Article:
“No I’m not – but thanks for asking! Isn’t it wonderful what the Lord has done for us?” (Not a joke, by the way. On occasion, a patient will ask me about my family’s church, faith, and religious practice and I am happy to share when asked. Knowing I am a Christian, I have even been asked by terminal cancer patients to pray with them, which I count as a precious privilege. But many times, religion is simply a topic of curiosity.)


10) “How many children do you have?”

“Four.” NOT a weird or personal question…but it leads to all kinds of sub-questioning, such as:

11) “Why are you so skinny if you’ve had four kids?”

I get different variations on this one a LOT. Just this week, on Monday- Macedonian grandmother (approvingly): “Ahhh…you have fixed yourself! You look good.” (Balkan grandmother code for, “You’ve gained weight and look better.”)

On Tuesday – Bulgarian grandmother (incredulous): “How are you so skinny? I don’t eat, yet I am fat. You must not eat at ALL.”

Disclaimer 3: Yes I eat; yes; my weight has been stable for 2 decades. No need to worry about me, thanks for your concern!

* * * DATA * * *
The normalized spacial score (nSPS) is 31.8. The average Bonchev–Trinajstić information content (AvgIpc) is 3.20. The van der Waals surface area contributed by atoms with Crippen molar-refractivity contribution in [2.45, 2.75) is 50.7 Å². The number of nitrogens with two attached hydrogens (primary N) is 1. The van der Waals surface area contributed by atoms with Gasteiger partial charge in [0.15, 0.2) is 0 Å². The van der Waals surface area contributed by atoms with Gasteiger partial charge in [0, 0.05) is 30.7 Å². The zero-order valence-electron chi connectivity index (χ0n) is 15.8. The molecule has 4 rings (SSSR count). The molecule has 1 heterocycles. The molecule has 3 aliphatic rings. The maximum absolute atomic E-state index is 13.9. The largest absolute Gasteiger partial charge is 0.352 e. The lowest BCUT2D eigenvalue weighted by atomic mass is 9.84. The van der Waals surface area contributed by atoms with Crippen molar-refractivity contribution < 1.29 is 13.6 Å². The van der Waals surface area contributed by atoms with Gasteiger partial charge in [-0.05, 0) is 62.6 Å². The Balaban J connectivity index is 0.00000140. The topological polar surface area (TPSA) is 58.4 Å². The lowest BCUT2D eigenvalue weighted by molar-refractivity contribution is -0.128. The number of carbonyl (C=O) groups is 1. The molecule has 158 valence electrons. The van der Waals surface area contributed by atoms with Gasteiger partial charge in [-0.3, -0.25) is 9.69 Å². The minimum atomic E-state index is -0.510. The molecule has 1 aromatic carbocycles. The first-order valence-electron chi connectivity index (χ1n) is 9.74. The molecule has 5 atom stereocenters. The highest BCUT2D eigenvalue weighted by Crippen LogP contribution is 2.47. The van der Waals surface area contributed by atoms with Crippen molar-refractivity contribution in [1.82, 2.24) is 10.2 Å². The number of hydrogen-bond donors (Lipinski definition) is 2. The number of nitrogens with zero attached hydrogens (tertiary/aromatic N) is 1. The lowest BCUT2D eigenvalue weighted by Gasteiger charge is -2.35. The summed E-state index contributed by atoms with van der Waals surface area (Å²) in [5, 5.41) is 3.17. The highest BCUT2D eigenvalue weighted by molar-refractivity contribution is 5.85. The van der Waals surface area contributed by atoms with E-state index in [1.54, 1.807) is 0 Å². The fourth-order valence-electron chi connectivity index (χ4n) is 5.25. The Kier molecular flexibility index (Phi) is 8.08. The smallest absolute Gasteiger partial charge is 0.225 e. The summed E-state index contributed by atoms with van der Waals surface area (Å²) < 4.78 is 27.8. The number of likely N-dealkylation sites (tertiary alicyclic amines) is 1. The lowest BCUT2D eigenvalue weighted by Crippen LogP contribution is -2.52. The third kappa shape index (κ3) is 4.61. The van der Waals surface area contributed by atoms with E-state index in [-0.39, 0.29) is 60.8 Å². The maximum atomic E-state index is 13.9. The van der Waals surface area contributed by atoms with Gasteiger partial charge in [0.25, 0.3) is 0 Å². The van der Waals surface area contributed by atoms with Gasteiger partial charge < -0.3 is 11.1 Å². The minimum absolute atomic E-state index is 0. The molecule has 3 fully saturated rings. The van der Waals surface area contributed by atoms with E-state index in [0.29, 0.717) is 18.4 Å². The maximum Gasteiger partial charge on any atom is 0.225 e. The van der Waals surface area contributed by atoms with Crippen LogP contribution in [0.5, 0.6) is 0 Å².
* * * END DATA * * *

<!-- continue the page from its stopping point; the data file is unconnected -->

12) “Do your children speak Bulgarian?”

Seemingly innocent question, but it is loaded with judgement. What if they don’t? Actually, the younger ones don’t. We taught them Cyrillic after they learned to read in English, but guess what – American public education and all else being equal – we had to teach them more important things (although agreed; knowing another language is a highly valuable skill).

When our younger son, Stefan, was in AWANA, at age 7, he won an award for memorizing the most Bible verses (38!) in his age group. (By the way, I didn’t care then and I care even less now.) But can your grandson do that? No? Then I rest my case.